“DIY hunter-gatherer-man thing”–that’s a funny way to put it. That is definitely what’s going on! We’ll keep you posted on the outcome.

  15. R says :

    I’ve been a beekeeper for several years. This is most likely stealing someone else’s colony.

    • Kalie says :

      I have a hard time believing bees would leave a healthy hive for a different home. We are hoping to catch a swarm in the woods.

    • Tracy says :

      Hi – We are also beekeepers, and it’s very, very unlikely that this would constitute “stealing someone else’s bees.” Healthy hives swarm in the spring (or even several times throughout the year); half the bees stay behind, and half leave to start a new hive somewhere else. If a beekeeper doesn’t properly manage his/her hive and it swarms naturally before a split is done, then the bees are fair game (they’d end up in a tree, chimney, etc. otherwise).

      Katie – I just came across your blog today, and I’m totally diggin’ it – I think we have a lot in common. We get most of our bees from swarm calls – our city has a hotline setup that people can call when they see swarms or hives in their yards, and we are on the call-down list. You generally have to drop what you’re doing and head over quickly to be able to catch them, but once you do it’s very, very easy to get them into a cardboard box and then a hive. They consume large quantities of honey before leaving the hive, so think of them as “fat and happy” at that point. My husband doesn’t use any gear except for a large soft-bristle brush and gloves (sometimes) to sweep the swarm into a box. Once you get the queen, the rest follow 🙂

    • Kalie says :

      Thanks for weighing in on this, Tracy! Your answer is exactly how I understood swarming to work, but I’m not a seasoned beekeeper–yet. That’s good to know about swarm calls, and the gear or lack thereof for catching the bees. A friend of ours said he used to catch them in a trash can from the woods when he was a kid. We have bees guarding our bait box right now so hopefully that’s a good sign.

    • Tracy says :

      Ack, I mean Kalie. Sorry!

    • Kalie says :

      No problem, I get that all time 🙂

  16. Amanda says :

    Great to hear about your bee keeping endeavor so far, Kalie. I was considering it this year, but the price of start up was more than I wanted to spend. I should have done more research – I had no idea you could catch a swarm in that manner. Thanks for sharing!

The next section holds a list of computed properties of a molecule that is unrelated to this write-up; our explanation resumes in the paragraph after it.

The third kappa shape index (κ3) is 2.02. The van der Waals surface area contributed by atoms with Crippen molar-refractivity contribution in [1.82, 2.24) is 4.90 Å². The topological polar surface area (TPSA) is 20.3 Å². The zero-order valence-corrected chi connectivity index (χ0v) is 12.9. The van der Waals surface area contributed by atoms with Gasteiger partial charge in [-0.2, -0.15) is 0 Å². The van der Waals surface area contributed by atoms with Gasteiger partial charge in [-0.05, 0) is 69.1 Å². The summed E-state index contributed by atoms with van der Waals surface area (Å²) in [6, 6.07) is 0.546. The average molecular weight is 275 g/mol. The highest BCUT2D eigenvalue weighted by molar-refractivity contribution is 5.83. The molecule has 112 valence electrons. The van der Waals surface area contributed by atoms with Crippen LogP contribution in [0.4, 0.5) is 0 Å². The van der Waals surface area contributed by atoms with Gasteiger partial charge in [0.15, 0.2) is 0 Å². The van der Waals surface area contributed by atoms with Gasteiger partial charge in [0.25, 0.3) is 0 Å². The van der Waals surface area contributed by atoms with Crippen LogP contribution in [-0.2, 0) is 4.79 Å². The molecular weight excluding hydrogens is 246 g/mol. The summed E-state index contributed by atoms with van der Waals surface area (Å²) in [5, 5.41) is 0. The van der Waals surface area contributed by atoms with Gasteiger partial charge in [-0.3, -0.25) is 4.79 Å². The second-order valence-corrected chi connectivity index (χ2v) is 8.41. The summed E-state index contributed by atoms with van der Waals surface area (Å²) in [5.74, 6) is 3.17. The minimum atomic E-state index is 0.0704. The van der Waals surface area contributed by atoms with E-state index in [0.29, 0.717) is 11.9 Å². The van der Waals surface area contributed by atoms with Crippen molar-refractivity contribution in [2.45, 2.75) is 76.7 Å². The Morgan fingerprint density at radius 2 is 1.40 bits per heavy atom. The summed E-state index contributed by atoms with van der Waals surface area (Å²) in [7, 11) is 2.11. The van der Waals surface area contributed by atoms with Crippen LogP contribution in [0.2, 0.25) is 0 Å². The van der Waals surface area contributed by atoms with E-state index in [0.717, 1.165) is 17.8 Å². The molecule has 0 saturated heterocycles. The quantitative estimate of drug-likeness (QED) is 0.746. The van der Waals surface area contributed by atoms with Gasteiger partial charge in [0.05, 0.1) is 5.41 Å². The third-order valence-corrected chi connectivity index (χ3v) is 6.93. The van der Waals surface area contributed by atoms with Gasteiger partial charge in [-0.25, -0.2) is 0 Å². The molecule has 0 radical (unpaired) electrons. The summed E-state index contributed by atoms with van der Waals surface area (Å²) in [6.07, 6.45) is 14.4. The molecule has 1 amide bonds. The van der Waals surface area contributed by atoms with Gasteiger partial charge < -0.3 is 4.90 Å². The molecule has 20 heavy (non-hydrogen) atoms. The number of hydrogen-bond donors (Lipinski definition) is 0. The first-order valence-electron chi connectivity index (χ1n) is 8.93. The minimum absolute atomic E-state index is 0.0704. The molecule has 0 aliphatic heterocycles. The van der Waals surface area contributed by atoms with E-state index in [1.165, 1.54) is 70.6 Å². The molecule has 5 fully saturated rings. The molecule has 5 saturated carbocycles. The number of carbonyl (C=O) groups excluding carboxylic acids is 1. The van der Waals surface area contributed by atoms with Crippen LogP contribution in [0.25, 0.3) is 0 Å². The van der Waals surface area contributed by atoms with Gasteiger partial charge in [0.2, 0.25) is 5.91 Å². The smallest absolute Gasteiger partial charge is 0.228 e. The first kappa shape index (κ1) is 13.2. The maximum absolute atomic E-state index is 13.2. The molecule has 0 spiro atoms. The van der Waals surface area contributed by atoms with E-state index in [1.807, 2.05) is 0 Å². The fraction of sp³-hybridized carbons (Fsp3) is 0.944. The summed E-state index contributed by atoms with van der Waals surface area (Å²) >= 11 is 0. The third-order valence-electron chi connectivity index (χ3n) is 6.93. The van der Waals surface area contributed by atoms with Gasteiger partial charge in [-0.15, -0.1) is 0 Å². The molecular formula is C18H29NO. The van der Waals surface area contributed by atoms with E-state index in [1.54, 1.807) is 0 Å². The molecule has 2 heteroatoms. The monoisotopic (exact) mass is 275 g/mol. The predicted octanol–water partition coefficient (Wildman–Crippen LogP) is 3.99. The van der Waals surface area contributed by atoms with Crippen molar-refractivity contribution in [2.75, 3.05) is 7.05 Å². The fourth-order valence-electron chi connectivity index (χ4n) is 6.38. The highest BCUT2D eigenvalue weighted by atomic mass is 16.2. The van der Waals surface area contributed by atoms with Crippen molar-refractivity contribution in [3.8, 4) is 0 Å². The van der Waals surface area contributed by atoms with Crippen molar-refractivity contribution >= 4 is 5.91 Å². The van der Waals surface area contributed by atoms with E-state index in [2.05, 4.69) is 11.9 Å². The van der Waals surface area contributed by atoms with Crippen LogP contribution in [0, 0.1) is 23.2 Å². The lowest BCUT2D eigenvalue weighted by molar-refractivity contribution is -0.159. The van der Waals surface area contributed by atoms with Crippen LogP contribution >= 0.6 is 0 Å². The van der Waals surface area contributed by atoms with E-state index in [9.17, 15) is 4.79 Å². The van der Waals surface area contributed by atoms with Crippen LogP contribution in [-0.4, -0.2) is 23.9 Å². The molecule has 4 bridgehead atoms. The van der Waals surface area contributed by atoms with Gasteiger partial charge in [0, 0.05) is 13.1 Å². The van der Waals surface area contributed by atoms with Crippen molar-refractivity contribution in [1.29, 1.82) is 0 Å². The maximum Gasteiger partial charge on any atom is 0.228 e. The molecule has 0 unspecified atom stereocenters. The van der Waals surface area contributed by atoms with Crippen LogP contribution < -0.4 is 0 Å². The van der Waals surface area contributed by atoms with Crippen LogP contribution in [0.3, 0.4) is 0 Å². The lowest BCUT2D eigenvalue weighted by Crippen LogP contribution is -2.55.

• Kalie says :

      Sounds like we are on the same page about this hobby. It sounds fun if we can keep the cost down. Yesterday we had some scout bees checking out the hive. We’ll see what happens!

  17. Dividendsdownunder says :

    This is a very cool idea, I hope it goes well for you. It sounds like a very wholesome project to do, plus you’re saving the bees.

    One thing I would worry about, is during winter – would the bees try to find refuge in your house..and then decide to stay in your house?


    • Kalie says :

      Thanks, we also hope it’s a success. And yes, honeybees are dying off so we’ll try to take good care of them if we get some.

      The bees winter in the hive. They form a “winter cluster” where they huddle together to keep warm, and they have all the food they need stored in the hive.

  18. Harmony says :

    This is so cool! Please post a pic of your beehive at some point 🙂

    It reminds me of the stories of some old relatives (no longer with us) who had a bunch of beehives and the bear that broke into the shed where they stored the honey. My dad used to try to scare us by pointing out the claw marks.

    I would love to try this out someday.

    • Kalie says :

      Ah, yes–Neil whisked away the bait hive to our friends’ house before I could get a picture. I will post some soon. We have guard bees at the entrance, so that’s good news.

      I’d be scared by claw marks! I’m pretty sure we don’t live near any bears, though.